20TB OptiNAND CMR vs 20TB SMR comparison
Find out how technologically different HDDs of the same capacity stack up against each other
Who is who?
1. Western Digital Ultrastar DC HC 560 CMR
Western Digital just launched their 20 TB mechanical hard drive, with 2.2 terabytes per platter and onboard flash memory utilizing OptiNAND technology.
Western Digital OptiNAND
WD OptiNAND is a platform that combines iNAND, controller, and firmware as an SoC delivered on the PCB of a hard drive. The iNAND is a 64-layer dynamic flash (BICS3) package that manages the hard drive’s metadata. In short, while the capacity of the drive tends to grow, the IOPS per capacity metric goes down and some innovations are needed to mitigate the performance issue.
The OptiNAND technology makes perfect sense to solve the performance issue and keep TB cost low, for larger capacities in the future dual-actuator models will be introduced to boost performance across the greater number of platters.
Testing Methodology Details
The benchmarking process was done for various kinds of workloads: sequential reads and writes, random reads and writes; various block sizes: 4k, 64k, 1m, 32m. The size of the file is 50G, 8 threads per HDD, 10 minutes for each kind of test (8 drives was tested simultaneously to simulate the real-life load for the software and the hardware stack) –
see the server specification and script as follows:
The server specification:
2U DIAWAY Tartu Server
CPU: AMD EPYC 7313 16-Core Processor
RAM: 8 x 32GB DDR4 Samsung 2933Mhz
Kernel: Linux btrfs 5.16.0-0.rc1.20211115git8ab774587903.14.btrfs.fc36.x86
BTRFS: btrfs-progs v5.15
Benchmarking Numbers Insights
We see the full data rate for the more sequential workloads (1MB Write and 32MB Write) = 256MiBs (actual) versus 257 MiB/s (typical as specified).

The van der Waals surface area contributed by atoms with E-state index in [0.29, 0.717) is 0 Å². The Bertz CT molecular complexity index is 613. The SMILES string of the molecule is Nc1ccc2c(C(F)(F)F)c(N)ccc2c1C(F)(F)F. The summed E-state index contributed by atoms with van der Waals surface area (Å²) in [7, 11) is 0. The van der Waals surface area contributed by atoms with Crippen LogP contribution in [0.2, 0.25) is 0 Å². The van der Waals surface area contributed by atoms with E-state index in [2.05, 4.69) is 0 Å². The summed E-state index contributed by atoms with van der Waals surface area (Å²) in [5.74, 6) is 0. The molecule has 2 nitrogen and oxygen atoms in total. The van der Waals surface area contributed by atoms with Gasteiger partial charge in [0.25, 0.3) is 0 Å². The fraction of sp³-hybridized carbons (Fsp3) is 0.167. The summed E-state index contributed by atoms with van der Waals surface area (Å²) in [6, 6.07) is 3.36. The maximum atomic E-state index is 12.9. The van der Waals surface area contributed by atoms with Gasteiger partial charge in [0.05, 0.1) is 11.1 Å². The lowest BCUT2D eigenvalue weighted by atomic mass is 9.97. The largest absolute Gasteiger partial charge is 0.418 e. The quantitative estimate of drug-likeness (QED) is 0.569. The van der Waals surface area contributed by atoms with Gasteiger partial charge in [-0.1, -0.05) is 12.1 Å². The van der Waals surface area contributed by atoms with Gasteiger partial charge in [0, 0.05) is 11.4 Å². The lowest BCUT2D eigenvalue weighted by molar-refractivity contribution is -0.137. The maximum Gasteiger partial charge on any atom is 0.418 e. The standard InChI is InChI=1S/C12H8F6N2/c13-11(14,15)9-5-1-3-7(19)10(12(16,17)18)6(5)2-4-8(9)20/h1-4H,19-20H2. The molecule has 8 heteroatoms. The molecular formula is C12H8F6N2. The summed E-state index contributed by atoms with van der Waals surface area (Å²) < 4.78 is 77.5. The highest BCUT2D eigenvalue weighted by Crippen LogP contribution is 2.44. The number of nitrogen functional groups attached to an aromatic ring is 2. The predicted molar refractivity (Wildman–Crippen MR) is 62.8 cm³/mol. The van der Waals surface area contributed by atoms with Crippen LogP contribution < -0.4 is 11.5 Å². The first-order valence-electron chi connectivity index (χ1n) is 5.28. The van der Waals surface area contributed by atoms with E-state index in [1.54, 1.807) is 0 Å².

Even 4kB (linear) writes come close to the theoretical data rate limit, speaking for the quality of the HDD internal command queue, handling > 65,500 commands per second.
We also see 157-160 random read IOPS at 4kB and 64kB = 100% above the mechanical full random seek rate (ca. 80 IOPS) as expected through command re-ordering.
The random write rate of the SMR HDD at 64kB and 1MB block size is higher as the result of external buffering and command re-ordering which is also not surprising and speaks for the quality of the BTRFS software layer due to native SMR support implementation.
It’s a bit puzzling that the linear reads stay behind the linear writes (258 MiBs versus 260 MiBs) which may have to do with buffer segmentation, read-ahead strategy, and the occasional sector miss after a head or cylinder switch. Since that phenomenon appears to be present in both HDD generations, it must be something systematic, speaking against read signal- or servo quality-related causes.
Highly likely it was caused by BTRFS layer write optimization. Mind that there is a sync command for POSIX FS that forces writing the data to HDD, otherwise, the data is written most conveniently for the software (e.g. when FS decides when and how is better to write the data to HDD). That's why writes can be relatively high compared to reads. In general, I expect numbers to be correlated with HDD physics, but there is an interim FS layer that affects numbers a lot, and that is especially interesting to compare real SMR implementation vs PMR in an apple-to-apple manner.
20TB SMR pro’s
At the moment 20TB SMR has the best $/TB while the performance penalty is relatively low on average – may even make no difference or SMR can be faster for some specific use cases like a cold backup (WORM = write once, read many).
20TB SMR contra’s
The SMR adoption effort/investment only makes sense at a significant scale (let’s say starting from 1000 HDDs).
20TB CMR pro’s
No special adoption is needed for the highest density, performance.
20TB CMR contra’s
The price may be suboptimal in case the density is not a priority. 18TB PMR has a better TB cost if SMR is not an option for some reason.
For large-scale deployments, SMR is a very good trade-off between the performance, cost of TB, and technology adoption effort. Many hyperscalers including Wasabi.com and Dropbox.com leveraged the SMR benefits on their scale.
At the same time, we are prepping the tests for Min.io and LizardFS that will be based on BTRFS to highlight the real-life applications' applicability for SMR technology.